When the associated SNPs have small log odds ratios with the secondary phenotype, i.e. *β*_{1} = 0.25 (upper portion of Table 5), all the methods have low detection probabilities for *T* ≤ 100.. When *T* ≤ 100 and the variability of *δ*_{12} is large, the W and MLE methods have detection probabilities near zero, because some of the SNPs with interactions have large chi-square values than the disease-associated SNPs. The CO and AW methods perform slightly better. When *T* is 10, 000, (2% of the total SNPs), the detection probabilities of all methods increase and the W and MLE methods outperform the CO and AW methods. When the associated SNPs have a stronger association with the secondary phenotype, i.e. *β*_{1} = 0.69 (lower portion of Table 5), and with *σ*^{2} = {log(2)/2}^{2}, W and MLE have smaller detection probabilities than CO and AW for *T* = 10, but for *T* = 100 or 10, 000, the detection probabilities of W and MLE exceed those of CO and AW. When the variability of *δ*_{12} is larger, with *σ*^{2} = {log(2)}^{2}, the W and MLE methods have smaller detection probabilities than CO and AW, especially for *T* = 10 and 100. The CA method always has the lowest detection probability. As expected, CO is not affected by increasing variability of *δ*_{12}; AW is also robust to increasing variability of *δ*_{12}.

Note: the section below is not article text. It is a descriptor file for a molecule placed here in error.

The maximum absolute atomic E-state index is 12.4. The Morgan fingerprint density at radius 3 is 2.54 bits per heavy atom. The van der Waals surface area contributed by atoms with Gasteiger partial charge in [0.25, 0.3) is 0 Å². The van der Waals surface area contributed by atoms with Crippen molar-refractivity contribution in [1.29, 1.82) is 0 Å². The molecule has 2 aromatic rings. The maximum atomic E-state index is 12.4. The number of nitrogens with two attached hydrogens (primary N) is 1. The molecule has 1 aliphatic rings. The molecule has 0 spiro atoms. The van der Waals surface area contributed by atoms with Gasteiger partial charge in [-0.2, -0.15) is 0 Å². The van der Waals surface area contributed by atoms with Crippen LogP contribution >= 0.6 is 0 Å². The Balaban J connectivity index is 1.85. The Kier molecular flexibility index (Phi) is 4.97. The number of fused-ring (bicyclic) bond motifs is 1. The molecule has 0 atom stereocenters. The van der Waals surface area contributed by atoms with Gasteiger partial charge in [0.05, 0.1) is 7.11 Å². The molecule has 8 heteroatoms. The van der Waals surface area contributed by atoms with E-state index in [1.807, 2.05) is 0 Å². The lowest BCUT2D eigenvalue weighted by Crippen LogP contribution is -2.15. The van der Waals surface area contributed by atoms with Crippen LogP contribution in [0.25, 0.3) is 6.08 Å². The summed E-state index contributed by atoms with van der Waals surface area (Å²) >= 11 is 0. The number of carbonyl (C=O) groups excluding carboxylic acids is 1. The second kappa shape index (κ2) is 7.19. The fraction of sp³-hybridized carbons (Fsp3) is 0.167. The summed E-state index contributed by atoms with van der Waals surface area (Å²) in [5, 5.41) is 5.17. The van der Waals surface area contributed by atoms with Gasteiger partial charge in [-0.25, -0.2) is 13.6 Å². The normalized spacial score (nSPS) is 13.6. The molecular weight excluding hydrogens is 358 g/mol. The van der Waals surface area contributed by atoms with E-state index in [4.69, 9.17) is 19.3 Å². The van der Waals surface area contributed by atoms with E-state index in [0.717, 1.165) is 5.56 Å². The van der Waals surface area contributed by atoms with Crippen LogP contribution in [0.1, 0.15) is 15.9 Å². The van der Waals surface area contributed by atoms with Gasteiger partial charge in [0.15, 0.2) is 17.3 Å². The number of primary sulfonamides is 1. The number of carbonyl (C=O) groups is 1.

For a rare disease and dichotomous secondary endpoint and genetic marker, we have investigated whether and how to use data from diseased subjects to study the association between a genetic marker and secondary phenotype. We considered both estimating and testing the null hypothesis of no association for a pre-specified SNP, and for discovering an association in a GWAS with either hypothesis testing approaches or approaches based on ranking the chi-square statistics. In the absence of an interaction *δ*_{12} in model (2), each of the five methods we considered leads to valid inference, and the W and MLE methods are particularly efficient. In the presence of interaction (*δ*_{12} ≠ 0), the CO method controls the type I error perfectly, and the AW has proper size for rare interactions (1%) and only modestly supra-nominal type I error for common interactions (20%). The CA, W and MLE methods do not control type I error and cannot be recommended if it is plausible that *δ*_{12} ≠ 0. The AW method has lower MSE for a pre-selected SNP and greater power than the CO method, which is achieved at the cost of a slight increase in type I error. We showed that the MLE method reduces to the CO method if the model allows for non-null *δ*_{12}.